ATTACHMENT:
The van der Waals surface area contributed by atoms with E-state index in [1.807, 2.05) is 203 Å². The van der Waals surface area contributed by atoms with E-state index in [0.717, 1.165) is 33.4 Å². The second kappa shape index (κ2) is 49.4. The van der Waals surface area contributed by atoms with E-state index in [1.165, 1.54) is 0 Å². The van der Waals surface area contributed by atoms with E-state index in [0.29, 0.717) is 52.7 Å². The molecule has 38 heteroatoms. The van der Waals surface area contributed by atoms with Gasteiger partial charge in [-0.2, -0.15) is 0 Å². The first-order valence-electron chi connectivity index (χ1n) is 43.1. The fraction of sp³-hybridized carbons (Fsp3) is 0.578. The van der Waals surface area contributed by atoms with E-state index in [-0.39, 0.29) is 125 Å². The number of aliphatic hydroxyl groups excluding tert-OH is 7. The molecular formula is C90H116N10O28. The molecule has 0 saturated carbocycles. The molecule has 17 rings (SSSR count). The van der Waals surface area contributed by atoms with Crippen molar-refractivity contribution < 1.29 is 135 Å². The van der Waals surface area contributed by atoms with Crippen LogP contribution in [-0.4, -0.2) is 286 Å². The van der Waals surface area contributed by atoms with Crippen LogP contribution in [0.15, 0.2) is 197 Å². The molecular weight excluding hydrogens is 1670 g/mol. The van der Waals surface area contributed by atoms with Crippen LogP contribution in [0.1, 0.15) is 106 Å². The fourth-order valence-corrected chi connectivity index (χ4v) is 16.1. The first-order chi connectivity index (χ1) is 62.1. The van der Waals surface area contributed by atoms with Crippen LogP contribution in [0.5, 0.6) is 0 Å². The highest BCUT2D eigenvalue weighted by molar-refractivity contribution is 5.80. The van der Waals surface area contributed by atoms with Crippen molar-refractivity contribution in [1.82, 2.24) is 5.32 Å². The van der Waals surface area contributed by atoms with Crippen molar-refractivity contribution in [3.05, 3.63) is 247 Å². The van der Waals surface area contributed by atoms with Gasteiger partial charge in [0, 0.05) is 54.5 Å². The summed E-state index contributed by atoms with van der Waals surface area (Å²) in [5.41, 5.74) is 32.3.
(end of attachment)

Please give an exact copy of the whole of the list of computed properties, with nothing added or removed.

The van der Waals surface area contributed by atoms with E-state index in [1.807, 2.05) is 203 Å². The van der Waals surface area contributed by atoms with E-state index in [0.717, 1.165) is 33.4 Å². The second kappa shape index (κ2) is 49.4. The van der Waals surface area contributed by atoms with E-state index in [1.165, 1.54) is 0 Å². The van der Waals surface area contributed by atoms with E-state index in [0.29, 0.717) is 52.7 Å². The molecule has 38 heteroatoms. The van der Waals surface area contributed by atoms with Gasteiger partial charge in [-0.2, -0.15) is 0 Å². The first-order valence-electron chi connectivity index (χ1n) is 43.1. The fraction of sp³-hybridized carbons (Fsp3) is 0.578. The van der Waals surface area contributed by atoms with E-state index in [-0.39, 0.29) is 125 Å². The number of aliphatic hydroxyl groups excluding tert-OH is 7. The molecular formula is C90H116N10O28. The molecule has 0 saturated carbocycles. The molecule has 17 rings (SSSR count). The van der Waals surface area contributed by atoms with Crippen molar-refractivity contribution < 1.29 is 135 Å². The van der Waals surface area contributed by atoms with Crippen LogP contribution in [-0.4, -0.2) is 286 Å². The van der Waals surface area contributed by atoms with Crippen LogP contribution in [0.15, 0.2) is 197 Å². The molecular weight excluding hydrogens is 1670 g/mol. The van der Waals surface area contributed by atoms with Crippen LogP contribution in [0.1, 0.15) is 106 Å². The fourth-order valence-corrected chi connectivity index (χ4v) is 16.1. The first-order chi connectivity index (χ1) is 62.1. The van der Waals surface area contributed by atoms with Crippen LogP contribution in [0.5, 0.6) is 0 Å². The highest BCUT2D eigenvalue weighted by molar-refractivity contribution is 5.80. The van der Waals surface area contributed by atoms with Crippen molar-refractivity contribution in [1.82, 2.24) is 5.32 Å². The van der Waals surface area contributed by atoms with Crippen molar-refractivity contribution in [3.05, 3.63) is 247 Å². The van der Waals surface area contributed by atoms with Gasteiger partial charge in [0, 0.05) is 54.5 Å². The summed E-state index contributed by atoms with van der Waals surface area (Å²) in [5.41, 5.74) is 32.3.